This post, which originally appeared on Giving Compass, is excerpted and adapted from Phil’s book, Giving Done Right: Effective Philanthropy and Making Every Dollar Count.
I remember sitting in a second-year elective course as an MBA student at Harvard Business School nearly two decades ago, listening to a guest lecturer describe how the “venture philanthropy” organization where she worked was applying the “principles of venture capital investing” to its work. She heaped disdain on what she called “traditional philanthropy,” which, she argued, hadn’t achieved results. She described nonprofit leaders as inept and in need of aggressive “investors” to hold them to account.
The students, most of whom knew little about philanthropy or nonprofits, nodded, save for a handful of us with experience in philanthropy and nonprofits. Because we knew she didn’t get it. Philanthropy has achieved a great deal in this country; it’s been crucial for much of the progress we take for granted in our lives. And, nonprofit leaders are often unsung American heroes, balancing a range of responsibilities that can make a corporate CEO’s job feel like a walk in the park. But our guest speaker that day was dead set on promoting the idea that everything that came before her was ineffectual and that she had the new formula for success.
Although there is, of course, much ineffective philanthropy, there are also inspiring examples all around us of giving done right. And when done right, giving can and does have tremendous positive impact.
Yet many continue to insist that the answer lies in ill-suited investing analogies. It’s confusing. What does it even mean to do your giving “like a venture capitalist”? My professor had written an influential article in Harvard Business Review in which he and his coauthors said it means taking steps like focusing on performance measures, having close relationships (including taking board seats) with — and building the capacity of — nonprofits, making large and long-term gifts, and having an exit strategy. Many of my business school classmates ate it up. “Yes, let’s all act like venture capitalists!”
But none of the ideas put forward in that HBR article were new to philanthropy, nor were they particular to venture capital. Moreover, it’s just not a good comparison. Givers don’t own nonprofits, nor should an exit strategy for a high-performing organization necessarily even be the goal. Givers should continue to support those organizations that are delivering results against shared goals for the long haul. Oh, and the venture capitalists I know care about one thing: their ability to make outsized financial returns. Why would that motivation be a good analogy for those who care about making a difference in the world?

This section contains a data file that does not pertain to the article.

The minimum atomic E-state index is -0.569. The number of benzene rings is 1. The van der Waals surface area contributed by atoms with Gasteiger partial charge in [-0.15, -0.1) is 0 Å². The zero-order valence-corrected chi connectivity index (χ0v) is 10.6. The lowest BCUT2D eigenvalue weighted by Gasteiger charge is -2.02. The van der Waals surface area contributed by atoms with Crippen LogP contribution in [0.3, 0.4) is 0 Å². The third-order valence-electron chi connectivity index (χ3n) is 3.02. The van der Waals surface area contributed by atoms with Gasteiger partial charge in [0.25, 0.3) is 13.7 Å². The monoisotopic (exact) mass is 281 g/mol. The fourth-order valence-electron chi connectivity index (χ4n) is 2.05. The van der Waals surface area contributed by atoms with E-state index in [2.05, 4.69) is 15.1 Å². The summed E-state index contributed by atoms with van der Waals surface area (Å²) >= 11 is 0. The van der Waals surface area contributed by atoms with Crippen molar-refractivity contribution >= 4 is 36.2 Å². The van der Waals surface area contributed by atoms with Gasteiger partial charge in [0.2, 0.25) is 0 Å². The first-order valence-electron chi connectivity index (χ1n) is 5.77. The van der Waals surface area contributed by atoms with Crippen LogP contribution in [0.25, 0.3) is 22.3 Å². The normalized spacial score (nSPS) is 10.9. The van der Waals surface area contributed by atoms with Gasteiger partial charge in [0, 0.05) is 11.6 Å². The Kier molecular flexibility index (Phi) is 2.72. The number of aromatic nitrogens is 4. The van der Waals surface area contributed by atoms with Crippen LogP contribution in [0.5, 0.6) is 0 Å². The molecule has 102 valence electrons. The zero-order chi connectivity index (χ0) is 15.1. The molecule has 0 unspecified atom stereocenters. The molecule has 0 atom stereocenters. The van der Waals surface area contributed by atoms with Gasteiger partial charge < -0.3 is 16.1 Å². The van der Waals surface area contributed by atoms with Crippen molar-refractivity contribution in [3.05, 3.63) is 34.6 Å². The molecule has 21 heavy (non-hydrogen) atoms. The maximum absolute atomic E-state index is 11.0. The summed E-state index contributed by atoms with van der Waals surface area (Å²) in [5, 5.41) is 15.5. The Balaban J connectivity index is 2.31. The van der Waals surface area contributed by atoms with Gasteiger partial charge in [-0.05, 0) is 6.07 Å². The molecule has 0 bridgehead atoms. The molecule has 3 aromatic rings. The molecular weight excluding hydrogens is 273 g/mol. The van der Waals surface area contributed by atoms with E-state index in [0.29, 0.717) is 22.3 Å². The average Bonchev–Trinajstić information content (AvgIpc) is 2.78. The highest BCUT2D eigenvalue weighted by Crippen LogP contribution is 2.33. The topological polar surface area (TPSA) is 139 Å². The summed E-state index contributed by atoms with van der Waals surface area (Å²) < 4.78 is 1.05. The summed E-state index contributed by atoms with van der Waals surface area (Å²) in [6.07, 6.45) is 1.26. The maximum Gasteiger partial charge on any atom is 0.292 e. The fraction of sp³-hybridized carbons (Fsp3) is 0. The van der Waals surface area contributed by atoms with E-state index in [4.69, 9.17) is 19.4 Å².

Finally, while a company’s success is defined by its profit and growth relative to its competitors, nonprofits usually don’t solve anything by themselves; they’re part of a complicated ecosystem of organizations addressing related issues. The for-profit world is all about competitive dynamics — what’s Lyft’s market share relative to Uber’s? The giving and nonprofit world is all about collaborative dynamics — how does a homeless shelter work in relation to a drug treatment center to achieve a shared goal of better outcomes for homeless people suffering from addiction?
Perhaps as a result of this recognition, many of the same people who promoted the notion that we should focus on an organization’s growth in the way venture capitalists do — including the guest speaker in my business school class — are now embracing the idea of “systems change.” The notion of systems change is based on the recognition that the challenges philanthropy addresses are complicated and interdependent. This is something those with experience in the nonprofit sector have been saying for decades.
Take Mario Morino, a tech entrepreneur and investor-turned-giver, who co-founded Venture Philanthropy Partners in 2000. At the time, he saw a venture capital model based on General Atlantic’s approach, which had been so crucial to his company’s ability to grow when he was an entrepreneur, as a great analogy for philanthropy.
Venture Philanthropy Partners has done much great work to help vulnerable youth in the Washington, D.C., area. But Morino now concedes that his giving work has been more difficult than investing and that the analogy didn’t work. While Morino feels the approach was valuable in helping nonprofits instill better discipline into how they function and think in the longer term, the model had to be adapted to consider the differences of the nonprofit world and its inherent complexity. “You’ve got to spend time with an organization” he said. “You’ve got to bear witness. You’ve got to spend time with the end clients.”
Warren Buffett also knows a little about investing. After pledging some $30 billion in Berkshire Hathaway stock to the Bill & Melinda Gates Foundation in 2006, the investing guru explained that he did it because what he knew was business, not giving. In business, he explained, the goal is to look for easy ways to make money, but “in philanthropy, the most important problems are those which have already resisted both intellect and money.” Andrew Carnegie famously said he reached a point in life when he was going “to stop accumulating and begin the infinitely more serious and difficult task of wise distribution.”
So, if you don’t believe me, take it from those who have deeply immersed themselves in both worlds: Giving effectively is distinctly difficult — far more so than investing.